A few of these poets went beyond verse writing and wrote at what might be described as a higher level. Their poetry requires more careful reading (not necessarily what Blog readers are looking for), but such reading can also be rewarding. One such golf poet is Robert H. K. Browning, a writer, golf magazine editor and golf historian who was active in the first half of the 20th century. His poetry has been included in my last two Posts.

I found Browning’s poem, “St. Andrew’s Law,” sub-titled “(With apologies to Rudyard Kipling)”, in a book called On the Green edited by Samuel .J. Looker, published in 1922. The reason for “apologies” is that the poem is a parody of Kipling’s poem, “Poseidon’s Law.” Both poems include warnings about lying while recognizing the inherent inevitability of stretching the truth, whether in a sailor’s tavern or clubhouse bar. I hope you will take the time to read “St. Andrew’s Law” out-loud . . . to fully enjoy Browning’s humor, his keen understanding of golfers’ foibles and his poetic skills.

St Andrew’s Law

(With apologies to Rudyard Kipling)

When prehistoric swipers sliced, and blamed the sloping tee,
They got so riled, Saint Andrew smiled, and “Blasphemers,” said he,
“Henceforth the lightly made excuse shall give you no resource;
Ye may not win to act or use of falsehood on the course.

“Let Peter judge his fisher folk, whose unexamined scales
Their easy consciences provoke to all-unswallowed tales;
But ye the prickly whin shall test, the bunker shall condemn:
The gods of golfing love to jest–but do not jest with them.

“Ye may not hope with putts untrue to reach the narrow tin,
Nor cozen [bamboozle] of their lawful due the bunker and the whin,
Nor tempt with drives that are not straight the slice-avenging rough,
Nor keep your ‘good’ strokes from the fate of stokes not good enough.

“But since the twisting ball that’s bent before the rising wind
Must always meet its punishment to tell you ye have sinned,
Be yours the frank unwavering eye, the open soul that shrinks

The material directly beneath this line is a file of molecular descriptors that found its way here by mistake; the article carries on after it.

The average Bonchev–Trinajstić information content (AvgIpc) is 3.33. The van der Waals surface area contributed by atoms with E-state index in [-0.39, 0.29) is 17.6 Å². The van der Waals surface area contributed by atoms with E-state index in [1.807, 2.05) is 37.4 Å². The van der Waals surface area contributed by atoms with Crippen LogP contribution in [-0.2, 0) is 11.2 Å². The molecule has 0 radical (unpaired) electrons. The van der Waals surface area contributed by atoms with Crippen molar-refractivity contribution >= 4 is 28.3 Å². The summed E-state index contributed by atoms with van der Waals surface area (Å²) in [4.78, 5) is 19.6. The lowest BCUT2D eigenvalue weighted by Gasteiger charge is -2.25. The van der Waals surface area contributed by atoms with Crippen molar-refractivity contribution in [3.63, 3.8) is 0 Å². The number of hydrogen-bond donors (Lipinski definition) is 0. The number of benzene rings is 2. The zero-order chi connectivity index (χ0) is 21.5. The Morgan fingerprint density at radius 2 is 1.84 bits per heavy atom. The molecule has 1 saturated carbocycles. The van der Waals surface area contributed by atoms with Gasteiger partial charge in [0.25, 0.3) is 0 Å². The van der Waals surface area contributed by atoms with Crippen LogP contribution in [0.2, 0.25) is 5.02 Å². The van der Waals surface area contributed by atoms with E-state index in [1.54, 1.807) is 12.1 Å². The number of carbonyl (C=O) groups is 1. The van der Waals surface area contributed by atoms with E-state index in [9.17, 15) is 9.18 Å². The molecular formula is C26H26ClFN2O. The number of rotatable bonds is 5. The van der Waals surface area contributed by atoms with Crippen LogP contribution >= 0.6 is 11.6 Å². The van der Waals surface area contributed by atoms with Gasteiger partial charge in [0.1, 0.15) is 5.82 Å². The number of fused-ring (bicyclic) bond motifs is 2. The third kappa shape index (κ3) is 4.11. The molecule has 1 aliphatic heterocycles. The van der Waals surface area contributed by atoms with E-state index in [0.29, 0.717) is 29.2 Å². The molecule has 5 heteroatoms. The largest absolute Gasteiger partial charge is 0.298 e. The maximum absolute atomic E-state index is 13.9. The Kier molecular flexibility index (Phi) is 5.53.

From any though of rotten lie–while ye are on the links.”

About the rugged moorland track on which his course was laid
The cave-man kept the law intact–until his game was played;
But once the last short putt was holed to crown his heart’s desire,
Audaciously mendacious [duplicitous] strolled the cave-man to his fire.

The prehistoric head of flint adorns our clubs no more,
But still the new clubs drive a-squint, exactly as of yore;
The prehistoric stone is now the radium-centred ball,
But ah ! the prehistoric man has never changed at all.

And driven in by rain or sleet, or by the Evening Star,
He moistly occupies his seat beside the clubhouse bar
And as or yore around Stonehenge, when golf was in its youth,
The swiper takes his great revenge upon the gods of truth.

If you have the time, you might find it interesting to look at Kipling’s poem and see just how Browning went about transforming a poem about sailors to one about swipers. And here is a website for help in understanding Kipling’s lines. But don’t worry, there won’t be a quiz.



“Golf Dings A'”

This year  may not have been the greatest for golf, professional and otherwise, but it was a great year for golf poetry.  This Blog got more than 20,000 page views and the subject of golf poetry was featured in a May Wall St. Journal article.